"Where a public representative, office bearer or member has been indicted to appear in a court of law on any charge, the Secretary General or Provincial Secretary, acting on the authority of the NEC, NWC, the PEC or the PWC, is satisfied that the temporary suspension of such public representative, office bearer or member would be in the best interest of the organisation, may suspend such public representative, elected office bearer or member and impose terms of conditions to regulate their participation and conduct during the suspension."

Actions, not words, speak louder

This consistency of words against corruption and regularity of public statements calling out this immoral and wicked act are laudable, but duplicitous if not acted upon. The ANC has been prevaricating on its resolution that its members facing criminal charges should step aside. The reason for this cannot simply be, as many aver, that talk is cheap.

At play here is what the ANC has become a sham of the edifice that had shaped its ethical disposition. That its moral compass dissipated after it came into power is a travesty of its glorious history, which had consigned to it the task of the agency for the good of society, not only as a political party, but a heritage of the struggle for freedom.

READ | Analysis: ANC leaders will have to ask Ace Magashule to step aside but will he?

Much of this is linked to fetishism of power to dispel any arraigning of the gluttony of the political elites, and the affluence of their sanctuary in the midst of poverty, unemployment and inequality. This is the paradox of the post-apartheid South Africa, and is inextricably linked to surging corruption.

The ANC's resolution on this villainy is dead in the water.

The anti-corruption talk by the ANC sans concomitant action. In other words, how many of its members have been criminally charged, but did not step aside?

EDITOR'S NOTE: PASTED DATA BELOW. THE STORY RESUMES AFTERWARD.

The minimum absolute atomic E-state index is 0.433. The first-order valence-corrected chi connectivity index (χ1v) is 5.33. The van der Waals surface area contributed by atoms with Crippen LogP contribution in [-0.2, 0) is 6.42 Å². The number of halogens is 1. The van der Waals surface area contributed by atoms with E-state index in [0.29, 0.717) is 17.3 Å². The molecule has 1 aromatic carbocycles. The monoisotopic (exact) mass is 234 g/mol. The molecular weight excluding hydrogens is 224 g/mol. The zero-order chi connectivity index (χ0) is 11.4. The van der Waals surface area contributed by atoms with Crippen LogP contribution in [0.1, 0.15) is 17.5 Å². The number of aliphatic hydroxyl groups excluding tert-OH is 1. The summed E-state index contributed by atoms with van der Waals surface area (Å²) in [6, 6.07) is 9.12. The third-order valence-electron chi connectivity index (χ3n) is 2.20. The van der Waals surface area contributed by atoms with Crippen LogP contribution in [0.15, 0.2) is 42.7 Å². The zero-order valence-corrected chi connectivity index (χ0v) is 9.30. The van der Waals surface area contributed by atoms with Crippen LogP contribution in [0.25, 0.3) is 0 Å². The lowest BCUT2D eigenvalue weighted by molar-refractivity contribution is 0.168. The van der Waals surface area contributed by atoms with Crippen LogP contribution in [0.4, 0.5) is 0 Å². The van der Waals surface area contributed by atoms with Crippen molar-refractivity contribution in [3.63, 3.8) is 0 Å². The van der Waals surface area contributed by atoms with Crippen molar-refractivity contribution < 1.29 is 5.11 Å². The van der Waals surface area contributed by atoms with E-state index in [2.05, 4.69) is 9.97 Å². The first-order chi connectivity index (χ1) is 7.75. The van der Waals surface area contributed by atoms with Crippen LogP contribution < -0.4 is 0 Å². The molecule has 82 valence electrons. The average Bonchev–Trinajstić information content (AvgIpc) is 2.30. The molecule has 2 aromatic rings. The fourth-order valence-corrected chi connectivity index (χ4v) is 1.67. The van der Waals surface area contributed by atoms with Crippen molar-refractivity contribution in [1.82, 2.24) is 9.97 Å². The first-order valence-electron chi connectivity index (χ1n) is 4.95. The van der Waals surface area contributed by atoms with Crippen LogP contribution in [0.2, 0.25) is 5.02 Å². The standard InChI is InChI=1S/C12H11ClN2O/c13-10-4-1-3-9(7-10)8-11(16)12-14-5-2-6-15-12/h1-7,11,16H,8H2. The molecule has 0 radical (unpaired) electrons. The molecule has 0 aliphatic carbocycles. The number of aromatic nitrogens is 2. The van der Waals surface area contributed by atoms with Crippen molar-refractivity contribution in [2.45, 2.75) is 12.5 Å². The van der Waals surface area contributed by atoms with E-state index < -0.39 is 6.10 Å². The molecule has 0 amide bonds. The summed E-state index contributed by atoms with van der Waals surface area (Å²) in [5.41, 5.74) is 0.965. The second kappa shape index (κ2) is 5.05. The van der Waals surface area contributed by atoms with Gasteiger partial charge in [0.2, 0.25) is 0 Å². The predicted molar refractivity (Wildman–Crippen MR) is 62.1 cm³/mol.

Earlier this year, Magashule scorned at this ANC resolution on corruption. He said:

'I will never step aside due corruption allegations."

In so many ways, he repeated the same later, following his appearance in court in Bloemfontein. He said he would only step aside if only branches, which had voted him into power, said so.

This veiled political threat to Ramaphosa that, should his leadership dare act against him, following the Nasrec resolution on corruption, the wrath of the branches would be unleashed against him. 

What does Magashule's belligerence portend for Ramaphosa's leadership of the ANC?

As the secretary-general, Magashule is in charge of the branches of the ANC, which he could easily sway with incendiary rhetoric, invoking revolutionary shibboleths to short shrift any move to displace him. Linked to this, is his grip on the internal processes of the ANC, to which, as he said, the report of the integrity commission should be subjected to, for consideration by the NEC - the motley crew permutations of the Nasrec contestation of the leadership of the ANC. 

Magashule's tentacles of power makes him no mean feat to rein over. This puts Ramaphosa's leadership of the ANC to the ultimate test.